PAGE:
Monday, January 23, 2012

way scrap marmalade

Posted by Picasa Part of a logo familiar to almost everyone in this country. It is normally attached to the single word "footpath". On his own this man, because he is no longer merely indicative, seems to have gained in  personality and presence. Even in ambiguity.

Labels which have to be peeled off individual, supermarket fruit such as apples or pears showing their provenance or variety can be a nuisance, but when the labels are removed and stuck into my scrap book next door to something inappropriate such as a Turner landscape or a nude by Cranach, they can take on a new and surprising significance.

Nine jars of Seville Orange  marmalade still hot and ready to be labelled are my reward for today's chopping, boiling and ladling.


Lucy said...

When I used to do more on Flickr, there was a group for photos called 'Stick Figures in Trouble' where people were invited to submit things like stick figures being electrocuted or falling over clffs. There was a corresponding group called 'Stick Figures who have the Situation Under Control', to which I think your photo could belong.

I've been making marmalade today too, though it's a process I tend to spread over a couple of days, and I have not found any Seville oranges. I find clementines actually make a good marmalade, though they need delicate handling.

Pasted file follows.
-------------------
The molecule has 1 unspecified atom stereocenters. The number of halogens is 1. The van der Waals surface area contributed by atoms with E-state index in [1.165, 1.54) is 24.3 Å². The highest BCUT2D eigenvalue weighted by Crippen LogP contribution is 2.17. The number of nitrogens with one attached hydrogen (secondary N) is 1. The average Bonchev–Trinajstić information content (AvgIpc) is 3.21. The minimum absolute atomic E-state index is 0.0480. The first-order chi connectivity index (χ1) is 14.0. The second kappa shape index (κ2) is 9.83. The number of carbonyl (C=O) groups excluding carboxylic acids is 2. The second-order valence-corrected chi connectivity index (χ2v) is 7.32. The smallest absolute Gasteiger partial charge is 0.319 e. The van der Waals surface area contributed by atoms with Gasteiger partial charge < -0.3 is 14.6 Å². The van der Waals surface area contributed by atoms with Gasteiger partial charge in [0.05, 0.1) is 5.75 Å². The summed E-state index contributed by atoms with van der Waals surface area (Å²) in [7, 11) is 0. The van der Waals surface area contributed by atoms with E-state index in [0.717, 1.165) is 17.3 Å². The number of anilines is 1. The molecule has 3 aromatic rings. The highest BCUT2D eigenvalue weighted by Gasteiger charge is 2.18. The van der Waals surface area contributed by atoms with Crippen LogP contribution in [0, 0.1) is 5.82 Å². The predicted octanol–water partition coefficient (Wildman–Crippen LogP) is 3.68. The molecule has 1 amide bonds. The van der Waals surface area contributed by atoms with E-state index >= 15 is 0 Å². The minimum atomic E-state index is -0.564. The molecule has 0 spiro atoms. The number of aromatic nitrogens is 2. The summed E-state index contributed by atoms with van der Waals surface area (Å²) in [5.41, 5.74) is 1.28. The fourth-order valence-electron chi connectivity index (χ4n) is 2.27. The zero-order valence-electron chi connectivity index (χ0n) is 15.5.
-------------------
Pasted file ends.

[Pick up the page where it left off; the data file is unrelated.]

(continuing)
Meri M. said...

Will you share your recipe...?

Unknown said...

Meri M
For this recipe you do need the bitter Seville oranges which are only available if you can find them at this time of year. You put one and a half Kg of the oranges in into a large pan containing 3.3 Litres of water. Simmer until the skin is soft enough for you to prick the skin easily with a pin.Take out the oranges, cool and halve. Take out the pips and tie them up in a square of muslin, leaving enough string to tie the bag to the handle of the pan and bob about while the maarmalade is cooking. Cut the halves into strips of the coarseness you prefer. Put them back in the pan and stir in 3Kg of warmed sugar. Bring to the boil and boil vigorously until the setting point is reached. Test by putting a drop onto a cold plate. If the surface of the drop wrinkles the marmalade is ready. Remove the bag of pips. Leave for a few minutes for the peel to settle, and bottle in the usual way.